Justin McCarthy doesn’t so much write reviews as retch words from every orifice. Like someone with lexical norovirus the deluge flows from both ends of his points of view, creating a big mess all over the page. “Simply the most bizarre show you will ever have the unfortunate and detrimental privilege to watch” he writes of Luke and Harry’s Journey to Sex Colony 01. Thank goodness for the star system so we know whether he liked it or not.
McCarthy would benefit from a strict word count to stock his verbal diarrhoea. What’s worse, it’s always the SAME diarrhoea. Pat Cahill “is bound to produce a laugh from all but the most solemn and serious”. Abigoliah Schamaun “guarantees a laugh out of all but the most serious”. Ria Lina “manages to draw a laugh from all but the most austere”. Justin McCarthy is bound to induce suicide in all but the most vacuous.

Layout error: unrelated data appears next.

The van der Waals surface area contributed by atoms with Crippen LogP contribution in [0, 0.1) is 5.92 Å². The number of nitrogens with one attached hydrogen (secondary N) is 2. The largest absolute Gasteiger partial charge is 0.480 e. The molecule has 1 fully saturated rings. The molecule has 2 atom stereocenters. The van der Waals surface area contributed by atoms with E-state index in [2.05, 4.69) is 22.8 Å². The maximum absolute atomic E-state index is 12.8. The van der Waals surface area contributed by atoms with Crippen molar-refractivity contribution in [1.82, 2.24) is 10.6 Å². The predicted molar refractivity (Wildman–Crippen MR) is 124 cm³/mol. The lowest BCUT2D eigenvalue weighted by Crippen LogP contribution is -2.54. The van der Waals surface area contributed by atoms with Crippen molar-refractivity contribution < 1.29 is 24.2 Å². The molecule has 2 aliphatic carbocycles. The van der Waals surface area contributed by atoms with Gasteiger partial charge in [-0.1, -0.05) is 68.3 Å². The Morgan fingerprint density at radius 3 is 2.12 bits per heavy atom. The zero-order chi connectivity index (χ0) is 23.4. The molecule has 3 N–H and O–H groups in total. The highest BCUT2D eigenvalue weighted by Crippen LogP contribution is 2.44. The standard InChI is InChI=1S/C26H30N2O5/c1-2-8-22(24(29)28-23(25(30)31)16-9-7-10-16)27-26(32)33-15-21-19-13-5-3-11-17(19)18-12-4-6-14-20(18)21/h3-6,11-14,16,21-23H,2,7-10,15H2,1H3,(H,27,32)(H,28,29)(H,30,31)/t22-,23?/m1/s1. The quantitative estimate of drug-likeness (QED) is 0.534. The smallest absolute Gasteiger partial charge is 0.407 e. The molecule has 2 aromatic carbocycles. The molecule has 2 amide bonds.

His worst crime is the belief that simple words just won’t do; his reviews are alive with the sound of a child flicking through a thesaurus. Thus each paragraph is littered with ambiguous, ill-fitting words that struggle to give any sense of what’s going on, besides the maelstrom of puberty, in McCarthy’s head. “An entertaining yet highly prurient act,” he writes of Martin Mor. Mor is many things (including downright filthy) but he is not ‘prurient’. Paul McCaffrey’s show “ended with a punny song that coagulated and neatly presented an overview of the night’s material”. Concluded? Compounded? Who knows: McCarthy is the sort of reviewer who would write about the aroma of dogshit and the cacophony of angels.
He can’t write and he has no idea what’s going on. And he has a face you want to punch, but at least that’s not his fault.